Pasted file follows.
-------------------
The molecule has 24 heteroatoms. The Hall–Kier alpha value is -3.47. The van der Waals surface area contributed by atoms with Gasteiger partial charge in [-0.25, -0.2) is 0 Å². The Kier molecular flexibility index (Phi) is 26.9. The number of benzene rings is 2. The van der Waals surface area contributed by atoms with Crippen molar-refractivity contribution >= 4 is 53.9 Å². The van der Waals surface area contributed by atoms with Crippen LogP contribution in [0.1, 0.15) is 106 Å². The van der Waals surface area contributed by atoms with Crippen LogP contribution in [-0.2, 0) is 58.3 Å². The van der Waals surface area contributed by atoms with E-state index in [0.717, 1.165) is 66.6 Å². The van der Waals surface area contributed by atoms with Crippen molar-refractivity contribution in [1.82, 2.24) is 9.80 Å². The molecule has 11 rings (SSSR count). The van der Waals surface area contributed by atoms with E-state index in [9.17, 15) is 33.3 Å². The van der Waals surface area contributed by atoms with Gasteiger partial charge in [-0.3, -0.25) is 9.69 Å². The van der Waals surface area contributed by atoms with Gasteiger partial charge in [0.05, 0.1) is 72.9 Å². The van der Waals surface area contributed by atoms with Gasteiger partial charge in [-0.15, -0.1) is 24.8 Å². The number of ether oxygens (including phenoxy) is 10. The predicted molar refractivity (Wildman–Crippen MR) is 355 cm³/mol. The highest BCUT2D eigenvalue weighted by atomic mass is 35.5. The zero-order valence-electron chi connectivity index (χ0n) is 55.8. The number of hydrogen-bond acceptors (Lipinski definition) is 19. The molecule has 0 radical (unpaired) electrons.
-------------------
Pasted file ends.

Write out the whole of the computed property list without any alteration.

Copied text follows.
The molecule has 24 heteroatoms. The Hall–Kier alpha value is -3.47. The van der Waals surface area contributed by atoms with Gasteiger partial charge in [-0.25, -0.2) is 0 Å². The Kier molecular flexibility index (Phi) is 26.9. The number of benzene rings is 2. The van der Waals surface area contributed by atoms with Crippen molar-refractivity contribution >= 4 is 53.9 Å². The van der Waals surface area contributed by atoms with Crippen LogP contribution in [0.1, 0.15) is 106 Å². The van der Waals surface area contributed by atoms with Crippen LogP contribution in [-0.2, 0) is 58.3 Å². The van der Waals surface area contributed by atoms with E-state index in [0.717, 1.165) is 66.6 Å². The van der Waals surface area contributed by atoms with Crippen molar-refractivity contribution in [1.82, 2.24) is 9.80 Å². The molecule has 11 rings (SSSR count). The van der Waals surface area contributed by atoms with E-state index in [9.17, 15) is 33.3 Å². The van der Waals surface area contributed by atoms with Gasteiger partial charge in [-0.3, -0.25) is 9.69 Å². The van der Waals surface area contributed by atoms with Gasteiger partial charge in [0.05, 0.1) is 72.9 Å². The van der Waals surface area contributed by atoms with Gasteiger partial charge in [-0.15, -0.1) is 24.8 Å². The number of ether oxygens (including phenoxy) is 10. The predicted molar refractivity (Wildman–Crippen MR) is 355 cm³/mol. The highest BCUT2D eigenvalue weighted by atomic mass is 35.5. The zero-order valence-electron chi connectivity index (χ0n) is 55.8. The number of hydrogen-bond acceptors (Lipinski definition) is 19. The molecule has 0 radical (unpaired) electrons.